In the first years of the new millennium, a number of different events begin to lay the ground for the emergence of a wireless mesh network. Lightweight portable products with gigabytes of memory storage, such as the iPod, hit the market enabling the consumption of digital entertainment on the go. COVERGE 2001 is a first conference dedicated to convergence of automobiles and computers. Participants discuss standards for an in-vehicle multimedia network. Mesh networks emerge in neighborhoods using Wi-Fi devices based on IEEE 802.11a, b, and g and offering Internet services to their residents.
2009: Advent of Wi-Fi tailor-made for mobile vehicles. The technological leap to enable Wi-Fi on mobile vehicles occurs in 2009, when companies introduce products based on 802.11p, also referred to as Wireless Access for the Vehicular Environment (WAVE), offering radio ranges in the order of a thousand feet with bandwidths in the order of megabits per second. Such ranges make possible meaningful exchange of information between vehicles that are in motion and base stations.
2010: The U.S. Congress makes a significant part of the analog broadcast spectrum available for unlicensed use. Groundbreaking work in interference-avoidance techniques has enabled efficient use of this spectrum. This big-broadband wireless spectrum represents the future of wireless communications. The unlikely group of successful bidders for the spectrum is composed of EarthLink, Sony, Cingular, GM, and Toyota. While EarthLink and Sony are preparing for general distribution of wireless content, the car companies are observing this from the consumer’s end: soon vehicles will be capable of receiving massive quantities of wireless content reliably, and new vehicle designs in the works are incorporating these features.
2011: The year 2011 witnesses the development of AutoMata. These wireless devices, looking like iPods and weighing less than 10 ounces, store audio and video clips, implement navigation and GPS capabilities of an automobile, and detect one another for multi-player games that extend a physical world with virtual objects. AutoMatas include terabytes of storage, and several types of wireless cards such as cellular, 802.11g, 802.11p, and Bluetooth. These networking cards operate in a variety of radio ranges (from a few feet to miles) and bandwidths (tens of kilobits to hundreds of megabits per second). Numerous car manufacturers begin to combine the vehicle’s telematics, navigation, and entertainment systems into AutoMatas for new models. These devices plug into an in-vehicle network to guide a driver to a destination and deliver entertainment content. Its owner may carry the device and use it as a personal digital assistant and personal audio and video entertainment unit.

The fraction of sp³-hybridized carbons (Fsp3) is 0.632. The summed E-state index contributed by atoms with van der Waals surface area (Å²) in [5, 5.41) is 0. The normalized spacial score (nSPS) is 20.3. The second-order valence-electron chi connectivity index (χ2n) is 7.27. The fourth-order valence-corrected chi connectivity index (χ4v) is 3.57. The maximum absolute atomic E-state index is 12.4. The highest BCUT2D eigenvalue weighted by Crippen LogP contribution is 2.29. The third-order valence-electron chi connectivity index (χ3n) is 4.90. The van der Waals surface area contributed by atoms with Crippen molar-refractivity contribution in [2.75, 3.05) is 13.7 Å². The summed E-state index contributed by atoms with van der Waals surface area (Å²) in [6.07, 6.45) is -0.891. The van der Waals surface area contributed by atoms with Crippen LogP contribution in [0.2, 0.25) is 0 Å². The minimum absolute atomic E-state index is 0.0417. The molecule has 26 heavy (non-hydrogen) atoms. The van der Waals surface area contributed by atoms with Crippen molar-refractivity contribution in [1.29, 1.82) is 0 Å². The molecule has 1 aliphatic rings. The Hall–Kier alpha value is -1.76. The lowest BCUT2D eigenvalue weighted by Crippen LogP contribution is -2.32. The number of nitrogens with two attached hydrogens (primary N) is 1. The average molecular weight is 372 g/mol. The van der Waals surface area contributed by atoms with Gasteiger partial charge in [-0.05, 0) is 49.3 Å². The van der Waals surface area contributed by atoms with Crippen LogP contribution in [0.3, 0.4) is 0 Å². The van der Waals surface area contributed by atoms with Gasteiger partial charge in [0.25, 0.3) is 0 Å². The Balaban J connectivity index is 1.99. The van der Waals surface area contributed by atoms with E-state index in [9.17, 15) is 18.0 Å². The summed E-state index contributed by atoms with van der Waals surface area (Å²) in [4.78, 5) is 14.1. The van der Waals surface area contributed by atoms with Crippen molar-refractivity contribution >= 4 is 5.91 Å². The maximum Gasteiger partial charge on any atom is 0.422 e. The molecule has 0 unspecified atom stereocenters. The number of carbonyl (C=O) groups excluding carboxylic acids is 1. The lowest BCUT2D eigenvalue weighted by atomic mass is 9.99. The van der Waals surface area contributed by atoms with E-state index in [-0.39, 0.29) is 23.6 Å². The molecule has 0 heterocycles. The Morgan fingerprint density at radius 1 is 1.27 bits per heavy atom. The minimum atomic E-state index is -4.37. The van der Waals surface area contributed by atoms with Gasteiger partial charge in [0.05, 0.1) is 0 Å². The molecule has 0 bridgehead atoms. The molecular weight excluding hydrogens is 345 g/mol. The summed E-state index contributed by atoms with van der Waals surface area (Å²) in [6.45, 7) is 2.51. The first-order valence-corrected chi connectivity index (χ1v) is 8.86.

2012: Hackers publish the programming interface to AutoMata, adding features such as text-to-audio and a VoIP interface. Using a Bluetooth-enabled headset, a user may listen to e-mail messages. Consumer electronic vendors are quick to adopt these novel features, publishing official versions for download by all. This grassroots effort introduces many safety features for in-vehicle use. For example, when in radio range of one another, AutoMatas exchange traffic information and hazards such as icy road conditions. An elegant holder on the front dashboard of a car provides for both re-charging of the AutoMata and its view of the road in front of the automobile. A passenger may view what another vehicle’s AutoMata might be recording several minutes ahead. Insurance companies start to give incentives to drivers who use voice activated AutoMatas that warn them of road hazards.
2011: Competing AutoMata-like devices reach the market, driving down prices and improving their efficiency and capabilities. In addition an active community of programmers continue to develop applications and operating systems and standards for AutoMatas. Devices are everywhere, creating an ad-hoc mesh network that begins to produce and route growing amounts of Internet traffic. In particular, the planned pre-staging of popular content to make it accessible to the mesh network is effectively reducing the last-mile Internet traffic. Users begin to switch from home ISP subscriptions to maintaining their AutoMata connectivity, much like mobile phone usage affected standard telephone lines. Telcos point to the growing traffic created by the mesh network, and its lack of security, to insist on the need to manage traffic on the Internet backbone to justify the investment in increased capacity. There is a surge in spam and identity theft due to the increasing Internet traffic on the mesh network. Soon telcos develop enhanced certification methods for personal messages and improved cryptography techniques for security introduced by academics and other users of the network.